How Can Metal Additive Manufacturing Overcome Obstacles for the Creation of Core Parts?

As additive manufacturing continues to mature and grow, one trend that has become clear is the increased importance of metal AM in a number of sectors. More and more, OEMs are adopting metal AM technologies as a way to create geometrically intricate, lightweight parts, so much so that the industry is expected to be worth $18.5 Billion within the next 10 years. However, that does not mean that there are not still challenges to production with metal additive manufacturing especially when it comes to crucial core parts.

In the white paper, “Metal in Motion: Redefining Critical Parts Production with Velo3D,” one of the leading metal 3D printer manufacturers for industries like aerospace explores how advanced metal additive manufacturing can be used in the creation of crucial core parts. Namely, through case studies on parts such as microturbines, high pressure tanks, heat exchangers, static mixers and turbopumps, they educate on how common manufacturing obstacles can be overcome through metal AM. They also delve into the specific benefits of the Velo3D end-to-end solution with examples from Launcher, Sierra Turbines and others. We took a look to better understand the benefits of using metal 3D printing for core parts.

core parts

Core parts that were made thanks to Velo3D’s end-to-end metal AM solution (photo credits: Velo3D)

What are the Existing Manufacturing Challenges?

Generally speaking, the challenges in making core parts separate into two different categories: design and manufacturing. In terms of design, this is because the parts need intricate geometries and have very specific requirements. These can be extremely difficult to achieve through conventional methods.

Take, for example, heat exchangers. As their name suggests, these are a broad category of core parts that work to transfer heat from one source, usually a liquid or gas, to another cooler liquid or gas source without the two sources mixing. They are a critical part for engines and other machinery as they allow them to operate efficiently without overheating. Due to this, their design requirements are very exacting.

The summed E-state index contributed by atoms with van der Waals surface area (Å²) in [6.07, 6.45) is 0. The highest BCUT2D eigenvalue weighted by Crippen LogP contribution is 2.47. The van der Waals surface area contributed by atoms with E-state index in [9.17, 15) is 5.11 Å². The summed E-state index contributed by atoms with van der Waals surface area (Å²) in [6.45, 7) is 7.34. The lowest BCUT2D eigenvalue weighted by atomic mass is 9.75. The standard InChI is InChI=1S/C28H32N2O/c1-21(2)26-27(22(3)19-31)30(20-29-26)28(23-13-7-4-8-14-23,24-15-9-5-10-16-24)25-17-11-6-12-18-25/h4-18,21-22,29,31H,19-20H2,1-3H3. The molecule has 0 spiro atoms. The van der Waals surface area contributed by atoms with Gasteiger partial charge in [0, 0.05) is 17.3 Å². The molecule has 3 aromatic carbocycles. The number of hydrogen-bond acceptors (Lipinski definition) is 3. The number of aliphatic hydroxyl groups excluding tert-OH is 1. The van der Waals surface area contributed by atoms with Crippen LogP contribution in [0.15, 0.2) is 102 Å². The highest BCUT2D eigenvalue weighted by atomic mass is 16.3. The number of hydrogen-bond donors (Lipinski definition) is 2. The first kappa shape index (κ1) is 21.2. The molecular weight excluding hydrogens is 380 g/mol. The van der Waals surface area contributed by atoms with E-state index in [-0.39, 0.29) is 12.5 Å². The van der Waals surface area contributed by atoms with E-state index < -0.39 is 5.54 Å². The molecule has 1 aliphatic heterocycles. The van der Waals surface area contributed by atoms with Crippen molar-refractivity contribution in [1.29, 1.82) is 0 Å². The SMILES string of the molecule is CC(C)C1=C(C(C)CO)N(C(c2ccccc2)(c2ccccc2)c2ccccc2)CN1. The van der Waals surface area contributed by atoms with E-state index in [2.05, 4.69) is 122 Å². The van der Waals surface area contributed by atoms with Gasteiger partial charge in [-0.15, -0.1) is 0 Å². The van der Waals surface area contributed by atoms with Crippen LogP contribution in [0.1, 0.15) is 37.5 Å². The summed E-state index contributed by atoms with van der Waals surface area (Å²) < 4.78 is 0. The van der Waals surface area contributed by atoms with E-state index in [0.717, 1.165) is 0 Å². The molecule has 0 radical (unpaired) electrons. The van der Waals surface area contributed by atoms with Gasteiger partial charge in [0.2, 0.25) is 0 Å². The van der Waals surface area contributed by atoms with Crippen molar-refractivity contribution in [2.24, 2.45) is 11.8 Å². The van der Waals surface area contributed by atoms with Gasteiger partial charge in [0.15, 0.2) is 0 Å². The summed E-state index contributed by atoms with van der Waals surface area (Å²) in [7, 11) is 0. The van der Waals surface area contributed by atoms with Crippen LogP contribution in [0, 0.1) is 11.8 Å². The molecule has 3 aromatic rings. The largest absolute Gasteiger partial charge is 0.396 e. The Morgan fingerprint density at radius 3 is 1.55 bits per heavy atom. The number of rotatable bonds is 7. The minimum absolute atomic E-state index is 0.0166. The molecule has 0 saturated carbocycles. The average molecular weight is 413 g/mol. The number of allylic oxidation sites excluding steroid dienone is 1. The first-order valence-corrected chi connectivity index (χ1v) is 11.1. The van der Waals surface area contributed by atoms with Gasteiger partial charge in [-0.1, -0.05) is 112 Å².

In the paper, Velo3D explains, “In design, heat exchangers require maximal surface area between the hot and cool side of the part; the walls separating them also need to be as thin as possible to allow for as much heat transfer as possible, all while keeping the sides leak tight. There is also a balance that must be achieved between the roughness of the surface necessary to transfer heat and the resulting pressure drop that occurs with varying texture differences. In the end, engineers are confronted with the challenge of producing exchangers with complex internal channels and thin, high aspect ratio walls.” This of course is not just unique to heat exchangers. Most core parts have design challenges related, but not limited to, precise, internal geometries and working with multiple components.

core parts

Metal AM allows for more efficiently designed heat exchangers (photo credits: Velo3D

Manufacturing the parts also presents a challenge. For many core parts traditional manufacturing involves numerous distinct components which then must be carefully welded, brazed or bolted together. This understandably not only takes a long time, but could lead to potential leaking joints which, for a safety-critical part, is obviously not possible.

 Metal additive manufacturing allows for the part design to be consolidated, eliminating the issue of joints that could later be a weakness. In the case of Sierra Turbines, they were able to consolidate 61 discrete components of their microturbine into one unified geometry with fine details and features that would be unattainable via any other method. This consolidation actually increased power density by 10x as well as made it 40x more efficient. This resulted in a performance of nearly 20x time between overhauls (TBO).